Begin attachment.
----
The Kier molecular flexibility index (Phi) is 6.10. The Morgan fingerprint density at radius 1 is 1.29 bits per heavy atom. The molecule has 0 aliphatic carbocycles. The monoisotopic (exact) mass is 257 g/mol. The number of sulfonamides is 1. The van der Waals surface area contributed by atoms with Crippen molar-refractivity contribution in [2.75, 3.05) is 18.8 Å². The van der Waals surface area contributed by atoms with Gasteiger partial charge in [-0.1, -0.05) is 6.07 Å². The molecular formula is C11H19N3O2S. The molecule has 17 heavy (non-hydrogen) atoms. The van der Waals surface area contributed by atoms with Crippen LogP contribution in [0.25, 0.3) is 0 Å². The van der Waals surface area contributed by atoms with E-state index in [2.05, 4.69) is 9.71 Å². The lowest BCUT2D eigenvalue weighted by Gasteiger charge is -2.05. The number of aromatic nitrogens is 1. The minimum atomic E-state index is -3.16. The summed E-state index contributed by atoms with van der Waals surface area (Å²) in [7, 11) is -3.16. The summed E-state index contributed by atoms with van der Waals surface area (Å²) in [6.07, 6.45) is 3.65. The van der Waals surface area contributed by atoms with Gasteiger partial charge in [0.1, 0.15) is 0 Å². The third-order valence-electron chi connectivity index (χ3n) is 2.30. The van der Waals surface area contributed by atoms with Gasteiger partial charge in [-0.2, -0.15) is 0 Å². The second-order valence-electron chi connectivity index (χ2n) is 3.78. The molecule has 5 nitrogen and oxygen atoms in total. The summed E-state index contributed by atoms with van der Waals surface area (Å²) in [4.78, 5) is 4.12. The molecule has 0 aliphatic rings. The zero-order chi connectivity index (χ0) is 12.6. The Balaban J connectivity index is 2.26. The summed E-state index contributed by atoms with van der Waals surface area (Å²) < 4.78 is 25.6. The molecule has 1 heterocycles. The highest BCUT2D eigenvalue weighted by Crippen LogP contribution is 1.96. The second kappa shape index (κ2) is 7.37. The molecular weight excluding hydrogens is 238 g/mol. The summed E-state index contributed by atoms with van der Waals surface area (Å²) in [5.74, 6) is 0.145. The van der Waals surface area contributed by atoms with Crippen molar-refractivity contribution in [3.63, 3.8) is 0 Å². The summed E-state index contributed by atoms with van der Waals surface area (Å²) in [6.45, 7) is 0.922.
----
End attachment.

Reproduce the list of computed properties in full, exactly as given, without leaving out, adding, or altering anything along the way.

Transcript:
The Kier molecular flexibility index (Phi) is 6.10. The Morgan fingerprint density at radius 1 is 1.29 bits per heavy atom. The molecule has 0 aliphatic carbocycles. The monoisotopic (exact) mass is 257 g/mol. The number of sulfonamides is 1. The van der Waals surface area contributed by atoms with Crippen molar-refractivity contribution in [2.75, 3.05) is 18.8 Å². The van der Waals surface area contributed by atoms with Gasteiger partial charge in [-0.1, -0.05) is 6.07 Å². The molecular formula is C11H19N3O2S. The molecule has 17 heavy (non-hydrogen) atoms. The van der Waals surface area contributed by atoms with Crippen LogP contribution in [0.25, 0.3) is 0 Å². The van der Waals surface area contributed by atoms with E-state index in [2.05, 4.69) is 9.71 Å². The lowest BCUT2D eigenvalue weighted by Gasteiger charge is -2.05. The number of aromatic nitrogens is 1. The minimum atomic E-state index is -3.16. The summed E-state index contributed by atoms with van der Waals surface area (Å²) in [7, 11) is -3.16. The summed E-state index contributed by atoms with van der Waals surface area (Å²) in [6.07, 6.45) is 3.65. The van der Waals surface area contributed by atoms with Gasteiger partial charge in [0.1, 0.15) is 0 Å². The third-order valence-electron chi connectivity index (χ3n) is 2.30. The van der Waals surface area contributed by atoms with Gasteiger partial charge in [-0.2, -0.15) is 0 Å². The second-order valence-electron chi connectivity index (χ2n) is 3.78. The molecule has 5 nitrogen and oxygen atoms in total. The summed E-state index contributed by atoms with van der Waals surface area (Å²) in [4.78, 5) is 4.12. The molecule has 0 aliphatic rings. The zero-order chi connectivity index (χ0) is 12.6. The Balaban J connectivity index is 2.26. The summed E-state index contributed by atoms with van der Waals surface area (Å²) < 4.78 is 25.6. The molecule has 1 heterocycles. The highest BCUT2D eigenvalue weighted by Crippen LogP contribution is 1.96. The second kappa shape index (κ2) is 7.37. The molecular weight excluding hydrogens is 238 g/mol. The summed E-state index contributed by atoms with van der Waals surface area (Å²) in [5.74, 6) is 0.145. The van der Waals surface area contributed by atoms with Crippen molar-refractivity contribution in [3.63, 3.8) is 0 Å². The summed E-state index contributed by atoms with van der Waals surface area (Å²) in [6.45, 7) is 0.922.